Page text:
Using a retrospective cohort design we examined the association between antenatal models of care and odds of SGA birth, PTB or LBW among women of low SEP with low to moderate medical/obstetric risk. In British Columbia (BC), women with low to moderate perinatal risk are eligible for midwifery care. Model of care was ascertained using practitioners’ antenatal service billing records. Women may have had an initial appointment with a GP if this was their preferred type of maternity provider, or because they were waitlisted for midwifery care, required an OB referral, or were unaware of the options for OB or midwifery care until the first prenatal appointment. Therefore, we did not classify patients’ model of care by initial practitioner contact (intent to treat). Rather, patients were classified according to the type of practitioner providing all of their routine antenatal care, with allowance for one routine visit with another practitioner type. Aside from excluding all patients with high perinatal risk, patients with low to moderate perinatal risk and two or more practitioner types providing routine antenatal care were excluded from the study. None of the GP or midwifery patients included in the study had antenatal conditions recorded in the perinatal record requiring transfer to an OB, nor did any OB patients have antenatal conditions recorded in the record rendering them ineligible for midwifery care.
In BC, GPs and OBs are compensated by the Ministry of Health for each antenatal visit whereas midwives are compensated according to partial or full trimester of care, regardless of the number of antenatal visits provided (see table 1). Antenatal care with a GP was defined as greater than or equal to three routine antenatal visits with a GP, and less than or equal to one routine antenatal visit with an OB, or less than or equal to one partial trimester of midwifery care. Antenatal care with an OB was operationalised as greater than or equal to three routine antenatal visits with an OB, and less than or equal to one routine antenatal visit with a GP, or less than or equal to one partial trimester of midwifery care. Antenatal midwifery care was operationalised as greater than or equal to two partial or full trimesters of midwifery care (equivalent to a minimum exposure of three routine antenatal physician visits), and less than or equal to one routine GP or OB antenatal visit. OB consultations were not included as routine antenatal visits.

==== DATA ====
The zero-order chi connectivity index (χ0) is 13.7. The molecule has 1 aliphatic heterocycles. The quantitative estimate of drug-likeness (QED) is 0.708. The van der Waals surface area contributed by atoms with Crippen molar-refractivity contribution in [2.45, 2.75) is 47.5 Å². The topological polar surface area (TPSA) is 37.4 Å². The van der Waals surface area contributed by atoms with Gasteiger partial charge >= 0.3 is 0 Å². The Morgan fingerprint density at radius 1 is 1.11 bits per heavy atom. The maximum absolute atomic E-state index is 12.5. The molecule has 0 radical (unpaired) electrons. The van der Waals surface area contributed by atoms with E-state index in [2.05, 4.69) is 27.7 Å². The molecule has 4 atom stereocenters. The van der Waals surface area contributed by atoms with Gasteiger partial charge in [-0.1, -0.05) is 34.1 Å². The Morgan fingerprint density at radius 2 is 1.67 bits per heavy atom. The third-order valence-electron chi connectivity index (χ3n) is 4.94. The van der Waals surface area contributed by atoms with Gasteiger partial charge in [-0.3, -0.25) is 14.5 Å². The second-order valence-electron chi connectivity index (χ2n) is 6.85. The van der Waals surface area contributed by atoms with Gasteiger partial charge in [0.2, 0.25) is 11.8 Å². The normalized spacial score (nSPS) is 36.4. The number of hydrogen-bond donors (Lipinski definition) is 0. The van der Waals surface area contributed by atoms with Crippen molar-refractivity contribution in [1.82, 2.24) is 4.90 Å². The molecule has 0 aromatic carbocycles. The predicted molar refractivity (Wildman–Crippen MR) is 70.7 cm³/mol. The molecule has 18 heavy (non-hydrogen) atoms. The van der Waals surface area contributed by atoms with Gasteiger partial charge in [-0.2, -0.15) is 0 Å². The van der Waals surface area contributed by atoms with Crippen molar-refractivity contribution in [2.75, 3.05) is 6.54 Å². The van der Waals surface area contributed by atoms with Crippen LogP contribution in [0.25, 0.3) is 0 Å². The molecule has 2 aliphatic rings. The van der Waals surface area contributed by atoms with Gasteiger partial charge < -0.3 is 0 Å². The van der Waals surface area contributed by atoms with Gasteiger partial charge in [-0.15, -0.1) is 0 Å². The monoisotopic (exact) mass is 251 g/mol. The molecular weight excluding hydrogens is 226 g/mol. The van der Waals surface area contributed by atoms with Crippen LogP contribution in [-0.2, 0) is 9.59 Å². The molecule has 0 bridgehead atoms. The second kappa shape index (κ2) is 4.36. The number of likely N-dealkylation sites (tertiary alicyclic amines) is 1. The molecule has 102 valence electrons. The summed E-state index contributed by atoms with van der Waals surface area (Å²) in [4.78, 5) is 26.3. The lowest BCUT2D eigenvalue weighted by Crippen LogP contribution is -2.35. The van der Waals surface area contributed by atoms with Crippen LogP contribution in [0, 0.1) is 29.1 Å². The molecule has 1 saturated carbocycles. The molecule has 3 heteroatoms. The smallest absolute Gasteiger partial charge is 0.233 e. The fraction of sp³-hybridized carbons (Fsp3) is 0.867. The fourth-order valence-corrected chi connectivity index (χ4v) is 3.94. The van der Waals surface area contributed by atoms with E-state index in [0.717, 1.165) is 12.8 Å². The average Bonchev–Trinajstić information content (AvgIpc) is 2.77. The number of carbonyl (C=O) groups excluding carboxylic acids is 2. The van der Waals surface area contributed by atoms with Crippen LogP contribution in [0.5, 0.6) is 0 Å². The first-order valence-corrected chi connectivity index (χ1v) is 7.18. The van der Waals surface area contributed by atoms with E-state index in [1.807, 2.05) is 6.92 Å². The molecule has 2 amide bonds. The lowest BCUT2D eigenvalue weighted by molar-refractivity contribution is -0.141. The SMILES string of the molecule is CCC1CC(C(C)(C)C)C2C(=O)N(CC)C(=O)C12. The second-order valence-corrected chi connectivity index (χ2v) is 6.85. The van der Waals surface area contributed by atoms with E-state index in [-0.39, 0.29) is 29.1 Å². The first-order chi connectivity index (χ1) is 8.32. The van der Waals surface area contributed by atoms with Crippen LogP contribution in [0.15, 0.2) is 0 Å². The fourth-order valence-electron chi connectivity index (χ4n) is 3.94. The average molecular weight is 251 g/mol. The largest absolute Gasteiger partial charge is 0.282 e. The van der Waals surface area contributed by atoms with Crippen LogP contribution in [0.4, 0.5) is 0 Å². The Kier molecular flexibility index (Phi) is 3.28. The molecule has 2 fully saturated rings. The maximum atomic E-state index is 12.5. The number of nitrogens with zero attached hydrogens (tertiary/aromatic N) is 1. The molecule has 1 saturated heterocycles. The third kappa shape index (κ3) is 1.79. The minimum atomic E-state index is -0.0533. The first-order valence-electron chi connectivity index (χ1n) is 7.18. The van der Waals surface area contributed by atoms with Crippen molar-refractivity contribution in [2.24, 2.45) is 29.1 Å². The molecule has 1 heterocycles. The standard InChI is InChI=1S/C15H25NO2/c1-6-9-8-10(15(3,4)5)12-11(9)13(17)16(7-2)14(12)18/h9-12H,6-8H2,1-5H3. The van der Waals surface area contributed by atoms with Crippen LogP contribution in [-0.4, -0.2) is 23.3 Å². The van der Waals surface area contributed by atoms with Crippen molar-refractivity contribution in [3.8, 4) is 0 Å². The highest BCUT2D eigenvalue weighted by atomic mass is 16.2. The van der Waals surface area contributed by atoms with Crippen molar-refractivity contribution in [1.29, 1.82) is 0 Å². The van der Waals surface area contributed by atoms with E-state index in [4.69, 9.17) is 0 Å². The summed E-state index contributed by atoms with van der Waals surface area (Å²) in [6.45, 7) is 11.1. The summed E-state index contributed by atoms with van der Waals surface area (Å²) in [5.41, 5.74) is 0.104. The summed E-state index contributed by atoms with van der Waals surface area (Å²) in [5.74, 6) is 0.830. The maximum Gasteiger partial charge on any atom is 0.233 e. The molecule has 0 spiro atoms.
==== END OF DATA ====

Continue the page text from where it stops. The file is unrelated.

In BC, women select their preferred type of maternity caregiver depending on practitioner availability and as appropriate to their need for specialist care. In rare instances women may have planned, shared care between a small pool of midwives and GPs. Midwifery care in the Canadian context is equivalent to case load midwifery care as it is practised in Australia, the UK and other European countries. Midwives provide holistic, continuity of care in which a midwife, or a small pool of midwives, known to a woman is/are available on call 24 hours a day.11 The midwifery model is relationship based with antenatal appointments lasting 30–60 min on average12 to facilitate counselling, education, emotional support and informed choice.11 When a midwifery patient has moderate perinatal risk, as outlined in the BC College of Midwives’ guidelines,13 midwives are required to consult with a physician (generally an OB) and if high-risk complications arise they will recommend a transfer to OB care.
While many GPs and some OBs function in a continuity of care, relationship-based model, the volume of need and fee-for-service funding model for physicians leads to shorter antenatal visits. Within the midwifery model, fees are all inclusive based on care and annual case loads are limited allowing for longer antenatal visits on average.11 All three types of providers follow the same schedule of antenatal visits.